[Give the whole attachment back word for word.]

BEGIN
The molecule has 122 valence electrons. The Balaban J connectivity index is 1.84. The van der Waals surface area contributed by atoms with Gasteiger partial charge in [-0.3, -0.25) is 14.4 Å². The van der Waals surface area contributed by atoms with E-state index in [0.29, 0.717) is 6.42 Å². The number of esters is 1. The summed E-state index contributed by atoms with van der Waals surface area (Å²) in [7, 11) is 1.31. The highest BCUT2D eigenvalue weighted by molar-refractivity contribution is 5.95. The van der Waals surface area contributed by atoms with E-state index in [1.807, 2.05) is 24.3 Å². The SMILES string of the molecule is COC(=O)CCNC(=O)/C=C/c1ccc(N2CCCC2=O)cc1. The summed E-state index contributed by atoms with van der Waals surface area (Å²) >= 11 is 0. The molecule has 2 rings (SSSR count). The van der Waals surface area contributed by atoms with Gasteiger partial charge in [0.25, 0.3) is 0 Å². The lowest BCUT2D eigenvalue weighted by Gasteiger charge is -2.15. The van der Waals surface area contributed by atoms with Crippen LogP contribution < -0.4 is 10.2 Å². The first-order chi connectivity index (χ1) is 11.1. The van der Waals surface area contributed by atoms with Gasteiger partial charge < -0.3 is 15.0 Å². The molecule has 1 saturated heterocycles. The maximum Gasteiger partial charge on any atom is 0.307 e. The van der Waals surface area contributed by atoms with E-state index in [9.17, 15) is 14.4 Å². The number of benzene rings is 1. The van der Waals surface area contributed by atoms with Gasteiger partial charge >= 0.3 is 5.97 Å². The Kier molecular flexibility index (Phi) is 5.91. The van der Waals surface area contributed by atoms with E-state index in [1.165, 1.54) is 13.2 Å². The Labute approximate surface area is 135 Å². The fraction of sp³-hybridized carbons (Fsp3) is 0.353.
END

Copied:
The molecule has 122 valence electrons. The Balaban J connectivity index is 1.84. The van der Waals surface area contributed by atoms with Gasteiger partial charge in [-0.3, -0.25) is 14.4 Å². The van der Waals surface area contributed by atoms with E-state index in [0.29, 0.717) is 6.42 Å². The number of esters is 1. The summed E-state index contributed by atoms with van der Waals surface area (Å²) in [7, 11) is 1.31. The highest BCUT2D eigenvalue weighted by molar-refractivity contribution is 5.95. The van der Waals surface area contributed by atoms with E-state index in [1.807, 2.05) is 24.3 Å². The SMILES string of the molecule is COC(=O)CCNC(=O)/C=C/c1ccc(N2CCCC2=O)cc1. The summed E-state index contributed by atoms with van der Waals surface area (Å²) >= 11 is 0. The molecule has 2 rings (SSSR count). The van der Waals surface area contributed by atoms with Gasteiger partial charge in [0.25, 0.3) is 0 Å². The lowest BCUT2D eigenvalue weighted by Gasteiger charge is -2.15. The van der Waals surface area contributed by atoms with Crippen LogP contribution < -0.4 is 10.2 Å². The first-order chi connectivity index (χ1) is 11.1. The van der Waals surface area contributed by atoms with Gasteiger partial charge < -0.3 is 15.0 Å². The molecule has 1 saturated heterocycles. The maximum Gasteiger partial charge on any atom is 0.307 e. The van der Waals surface area contributed by atoms with E-state index in [9.17, 15) is 14.4 Å². The number of benzene rings is 1. The van der Waals surface area contributed by atoms with Gasteiger partial charge >= 0.3 is 5.97 Å². The Kier molecular flexibility index (Phi) is 5.91. The van der Waals surface area contributed by atoms with E-state index in [1.165, 1.54) is 13.2 Å². The Labute approximate surface area is 135 Å². The fraction of sp³-hybridized carbons (Fsp3) is 0.353.